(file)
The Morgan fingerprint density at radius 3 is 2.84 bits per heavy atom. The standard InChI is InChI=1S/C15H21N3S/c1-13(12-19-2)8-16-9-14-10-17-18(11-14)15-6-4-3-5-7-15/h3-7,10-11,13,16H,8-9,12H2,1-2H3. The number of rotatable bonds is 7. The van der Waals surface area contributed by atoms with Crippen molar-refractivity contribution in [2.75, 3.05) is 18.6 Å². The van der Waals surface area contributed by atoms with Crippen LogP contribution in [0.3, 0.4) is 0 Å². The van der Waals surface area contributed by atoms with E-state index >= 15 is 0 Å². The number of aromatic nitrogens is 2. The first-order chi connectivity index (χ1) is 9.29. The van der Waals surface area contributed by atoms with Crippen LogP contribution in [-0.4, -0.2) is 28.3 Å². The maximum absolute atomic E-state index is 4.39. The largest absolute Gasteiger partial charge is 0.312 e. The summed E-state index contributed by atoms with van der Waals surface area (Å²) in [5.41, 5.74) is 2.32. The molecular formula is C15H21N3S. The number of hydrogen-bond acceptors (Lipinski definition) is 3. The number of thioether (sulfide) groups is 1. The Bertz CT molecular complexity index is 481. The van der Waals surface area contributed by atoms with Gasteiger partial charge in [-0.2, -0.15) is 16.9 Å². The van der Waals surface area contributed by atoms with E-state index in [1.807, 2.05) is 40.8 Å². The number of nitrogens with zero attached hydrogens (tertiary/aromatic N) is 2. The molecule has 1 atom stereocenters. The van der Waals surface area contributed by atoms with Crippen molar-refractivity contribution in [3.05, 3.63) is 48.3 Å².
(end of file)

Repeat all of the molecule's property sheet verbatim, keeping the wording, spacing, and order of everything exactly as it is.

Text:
The Morgan fingerprint density at radius 3 is 2.84 bits per heavy atom. The standard InChI is InChI=1S/C15H21N3S/c1-13(12-19-2)8-16-9-14-10-17-18(11-14)15-6-4-3-5-7-15/h3-7,10-11,13,16H,8-9,12H2,1-2H3. The number of rotatable bonds is 7. The van der Waals surface area contributed by atoms with Crippen molar-refractivity contribution in [2.75, 3.05) is 18.6 Å². The van der Waals surface area contributed by atoms with Crippen LogP contribution in [0.3, 0.4) is 0 Å². The van der Waals surface area contributed by atoms with E-state index >= 15 is 0 Å². The number of aromatic nitrogens is 2. The first-order chi connectivity index (χ1) is 9.29. The van der Waals surface area contributed by atoms with Crippen LogP contribution in [-0.4, -0.2) is 28.3 Å². The maximum absolute atomic E-state index is 4.39. The largest absolute Gasteiger partial charge is 0.312 e. The summed E-state index contributed by atoms with van der Waals surface area (Å²) in [5.41, 5.74) is 2.32. The molecular formula is C15H21N3S. The number of hydrogen-bond acceptors (Lipinski definition) is 3. The number of thioether (sulfide) groups is 1. The Bertz CT molecular complexity index is 481. The van der Waals surface area contributed by atoms with Gasteiger partial charge in [-0.2, -0.15) is 16.9 Å². The van der Waals surface area contributed by atoms with E-state index in [1.807, 2.05) is 40.8 Å². The number of nitrogens with zero attached hydrogens (tertiary/aromatic N) is 2. The molecule has 1 atom stereocenters. The van der Waals surface area contributed by atoms with Crippen molar-refractivity contribution in [3.05, 3.63) is 48.3 Å².